The Rusty Nail is a cocktail based on Scotch Whisky mixed with a liqueur also based on Scotch. Sounds too one-dimensional? Well, it doesn't have to be.
The drink is simple yet elegant. A cocktail that was a favorite in bars for ages. Yet, time took its toll, and the once oh-so-famous concoction was forgotten - until the recent return of vintage craft cocktails and the increasing interest in mixology.
Ingredients of the Rusty Nail
With this straightforward two-ingredient cocktail, there is nowhere to hide. The key to making it is fine Scotch Whisky and Drambuie. That is a liqueur named after the Gaelic term for a drink that knows how to satisfy your tastebuds.
- Whisky: The Scotch should be of high quality as it will ultimately define if the cocktail is a hit or miss. You can experiment with different types and levels of peatiness. If you're unsure, read our guide about the different types of Scotch - it also includes recommendations.
- Drambuie: Drambuie is certainly the most distinguished Scotch liqueur and an absolute must for this cocktail. It offers the perfect level of sweetness and a very complex flavor profile. It's super smooth with hints of slightly spiced honey, anise, orange, and oak.
How to make it
As you may know, the rule says that drinks containing only alcoholic components are stirred, not shaken. The Rusty Nail is no exception. So all you need is a mixing glass, a bar spoon, ice, and a rocks glass:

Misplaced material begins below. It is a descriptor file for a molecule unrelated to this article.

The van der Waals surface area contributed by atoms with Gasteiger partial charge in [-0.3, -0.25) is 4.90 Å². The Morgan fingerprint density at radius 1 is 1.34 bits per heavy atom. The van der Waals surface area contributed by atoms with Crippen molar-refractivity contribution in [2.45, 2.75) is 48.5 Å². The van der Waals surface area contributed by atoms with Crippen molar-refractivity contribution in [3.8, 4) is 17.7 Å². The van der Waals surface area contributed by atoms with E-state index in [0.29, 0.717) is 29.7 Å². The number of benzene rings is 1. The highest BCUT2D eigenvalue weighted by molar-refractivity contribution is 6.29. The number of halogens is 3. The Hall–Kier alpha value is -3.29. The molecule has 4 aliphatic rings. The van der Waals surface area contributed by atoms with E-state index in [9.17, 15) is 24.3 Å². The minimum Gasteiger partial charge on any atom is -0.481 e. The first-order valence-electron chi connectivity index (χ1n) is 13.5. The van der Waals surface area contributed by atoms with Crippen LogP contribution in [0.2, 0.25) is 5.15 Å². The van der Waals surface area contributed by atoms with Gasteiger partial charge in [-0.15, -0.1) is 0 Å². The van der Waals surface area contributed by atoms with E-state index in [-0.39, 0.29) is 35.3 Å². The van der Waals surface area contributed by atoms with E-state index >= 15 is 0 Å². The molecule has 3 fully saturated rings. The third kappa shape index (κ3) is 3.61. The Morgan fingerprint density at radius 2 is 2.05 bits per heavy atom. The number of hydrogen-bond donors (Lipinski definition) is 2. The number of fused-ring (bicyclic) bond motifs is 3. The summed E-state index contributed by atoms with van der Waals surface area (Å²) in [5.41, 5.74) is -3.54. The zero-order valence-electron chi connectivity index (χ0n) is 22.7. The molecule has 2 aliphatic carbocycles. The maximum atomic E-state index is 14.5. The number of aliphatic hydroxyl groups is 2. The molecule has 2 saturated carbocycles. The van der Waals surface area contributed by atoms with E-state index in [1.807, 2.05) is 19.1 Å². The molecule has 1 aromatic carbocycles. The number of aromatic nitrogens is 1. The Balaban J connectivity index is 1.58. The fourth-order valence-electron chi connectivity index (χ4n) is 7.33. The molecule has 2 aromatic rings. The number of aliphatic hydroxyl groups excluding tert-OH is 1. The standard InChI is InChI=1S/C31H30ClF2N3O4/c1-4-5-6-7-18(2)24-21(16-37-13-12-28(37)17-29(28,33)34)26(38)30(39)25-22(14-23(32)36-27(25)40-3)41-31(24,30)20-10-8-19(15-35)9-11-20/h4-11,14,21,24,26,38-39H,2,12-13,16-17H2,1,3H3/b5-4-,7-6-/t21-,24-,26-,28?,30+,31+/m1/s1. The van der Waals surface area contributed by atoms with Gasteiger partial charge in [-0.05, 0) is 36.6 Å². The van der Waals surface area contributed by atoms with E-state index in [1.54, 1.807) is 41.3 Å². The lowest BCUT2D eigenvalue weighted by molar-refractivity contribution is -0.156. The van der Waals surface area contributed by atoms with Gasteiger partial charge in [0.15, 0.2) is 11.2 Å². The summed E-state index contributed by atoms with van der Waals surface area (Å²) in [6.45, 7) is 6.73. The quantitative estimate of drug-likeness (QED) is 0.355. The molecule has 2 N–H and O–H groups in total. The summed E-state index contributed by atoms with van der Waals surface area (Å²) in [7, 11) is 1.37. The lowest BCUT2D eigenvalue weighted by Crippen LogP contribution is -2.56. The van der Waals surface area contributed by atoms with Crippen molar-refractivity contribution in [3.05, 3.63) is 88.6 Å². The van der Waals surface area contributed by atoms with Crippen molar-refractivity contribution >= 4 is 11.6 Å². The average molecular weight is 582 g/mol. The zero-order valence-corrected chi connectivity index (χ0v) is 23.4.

- Step 1: Add both ingredients into the mixing glass with a handful of ice.
- Step 2: Stir for 20 seconds (about 50 times) until the drink is well-chilled
- Step 3: Strain it into an Old Fashioned glass over ice - ideally one large clear cube or a sphere- and garnish with a lemon peel.
History of the drink
In the 60s, "Have you tried a Rusty Nail?" was a frequent question in many bars. Of course, it made customers curious. What is it? How does it taste? Et voila, that was another Rusty Nail ordered.
The drink seemingly came out of nowhere and went the same way. Cocktail historians like David Wondrich think the earliest forerunner went under the name B.I.F., a reference to the British Industry Fair,  and was created by one Mr. F. Benniman in 1937.
Later on, the same recipe went under the names "D&S" and "Little club #1" and some others. Then suddenly, in the 1960s, Rusty Nail came up and stuck. Who had the idea is unfortunately unknown.
- 1 Jigger
- 1.5 oz Scotch whiskey
- 0.5 oz Drambuie liqueur
- Add both ingredients to a mixing glass with lots of ice.1.5 oz Scotch whiskey, 0.5 oz Drambuie liqueur
- Stir until the drink is well-chilled, and then strain into an Old Fashioned glass over a large ice cube or sphere.